- Paperback: 447 pages
- Publisher: Random House Trade Paperbacks (February 12, 1985)
- Language: English
- ISBN-10: 0345308239
- ISBN-13: 978-0345308238
- Product Dimensions: 5.5 x 1.1 x 8.2 inches
- Shipping Weight: 1.1 pounds (View shipping rates and policies)
- Average Customer Review: 586 customer reviews
- Amazon Best Sellers Rank: #56,230 in Books (See Top 100 in Books)
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The March of Folly: From Troy to Vietnam Paperback – February 12, 1985
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“A glittering narrative . . . a moral [book] on the crimes and follies of governments and the misfortunes the governed suffer in consequence.”—The New York Times Book Review
“An admirable survey . . . I haven’t read a more relevant book in years.”—John Kenneth Galbraith, The Boston Sunday Globe
“A superb chronicle . . . a masterly examination.”—Chicago Sun-Times
From the Publisher
Barbara Tuchman defines folly as "Pursuit of Policy Contrary to Self-Interest." In THE MARCH OF FOLLY, Tuchman examines 4 conflicts: The Trojan Horse, The Protestant Secession, The American Revolution, and The American War in Vietnam. In each example an alternative course of action was available, the actions were endorsed by a group, not just an individual leader, and the actions were perceived as counter productive in their own time. Many individuals are guilty of folly (Tuchman also calls this woodenheadedness), but when governments persist in folly, their actions can adversely affect thousands, even millions of lives. Folly is a child of power. "The power to command frequently causes failure to think."(p.32). THE MARCH OF FOLLY may not be as well known as A DISTANT MIRROR and THE GUNS OF AUGUST, but it is my favorite of her works. I heartily recommend it to any Tuchman fans who have not yet discovered it.
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Because the topics she addresses are timeless and are always here with us. After finishing this book I thought if there will be a day when our rulers do their work accordingly. I guess not. To make mistakes is part of the game. Nobody is free because human race is not an exception in animal kingdom and so is open to make mistakes. We screw things up. And we don't feel sorry.
What do we need to do the right thing? Intelligence? No. Academic studies? No.
Compassion perhaps. And Courage to bring it to its limits. As you read the book you think if there are examples of savvy and healthy political programs that save the world from our senselessness. I guess there are. But how to notice it. How to record things that goes beyond any record because they never happened. The guy who didn't die because there were not bombardment, doesn't know he is alive because someone didn't give an order to shatter his world.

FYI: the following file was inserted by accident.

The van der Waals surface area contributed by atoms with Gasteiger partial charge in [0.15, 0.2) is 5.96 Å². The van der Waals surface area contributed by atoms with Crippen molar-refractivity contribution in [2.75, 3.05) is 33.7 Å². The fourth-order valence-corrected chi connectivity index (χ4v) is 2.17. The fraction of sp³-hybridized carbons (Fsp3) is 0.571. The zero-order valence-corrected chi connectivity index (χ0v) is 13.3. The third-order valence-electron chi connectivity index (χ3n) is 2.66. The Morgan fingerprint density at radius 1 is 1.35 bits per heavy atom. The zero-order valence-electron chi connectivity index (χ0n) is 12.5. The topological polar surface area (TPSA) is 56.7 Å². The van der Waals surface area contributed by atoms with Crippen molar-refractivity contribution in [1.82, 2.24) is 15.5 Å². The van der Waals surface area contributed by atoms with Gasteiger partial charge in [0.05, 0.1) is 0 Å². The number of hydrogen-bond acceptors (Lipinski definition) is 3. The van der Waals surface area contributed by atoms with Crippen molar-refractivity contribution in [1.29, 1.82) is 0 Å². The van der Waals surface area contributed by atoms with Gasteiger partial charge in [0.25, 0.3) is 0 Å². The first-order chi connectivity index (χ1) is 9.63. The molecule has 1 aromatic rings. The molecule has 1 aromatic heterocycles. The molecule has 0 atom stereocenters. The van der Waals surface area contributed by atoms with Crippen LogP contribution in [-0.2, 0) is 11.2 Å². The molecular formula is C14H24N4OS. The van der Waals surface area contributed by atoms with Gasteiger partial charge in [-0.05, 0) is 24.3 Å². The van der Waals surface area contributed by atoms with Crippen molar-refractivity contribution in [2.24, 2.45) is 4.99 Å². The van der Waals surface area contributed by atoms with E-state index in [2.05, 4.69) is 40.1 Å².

Miss Tuchman doesn't addresses that issue, anyway; instead she displays in front of you the cruel inventory of the unnecessary deaths that the wrong answer, even of highly sophisticated governments, determined. She tells you how the wrong answer was full of good suggestions that could avoid the final output. In every case there was a chance of doing the right thing, I mean, before the facts. And in every case, the authority did the wrong thing.
From Troy to Vietnam has always been the same thing, so I would add to the title "From Troy to Vietnam... and beyond."
We live in a world ruled by governments that think not like rulers but like householders. Not much more. Politics at the highest level, Tuchman reminds us, is not more sophisticated than you could conceive. We are always the head of a family that believe that being the head of a nation give us special powers to solve problems. And it is not like that. The method for making ends meet is only one whether you are in the living room of your house or in the hall of a palace addressing a speech.
Just think about it.
Now, while I'm going to read "A distant mirror," you should try "The March..."
You won't feel cheated, at all.
decline of the medieval church, attempted governmental reforms and political infighting. Also, a chilling description of the coming of the Black Death. Extremely readable and entertaining for a history book!
Requires some prior knowledge of some case studies to fully understand and appreciate the author's points. I'm a bit weak on the Trojan War story so didn't fully grasp some of that chapter but that is more about my own shortcomings than the book's.
Very much a worthwhile read.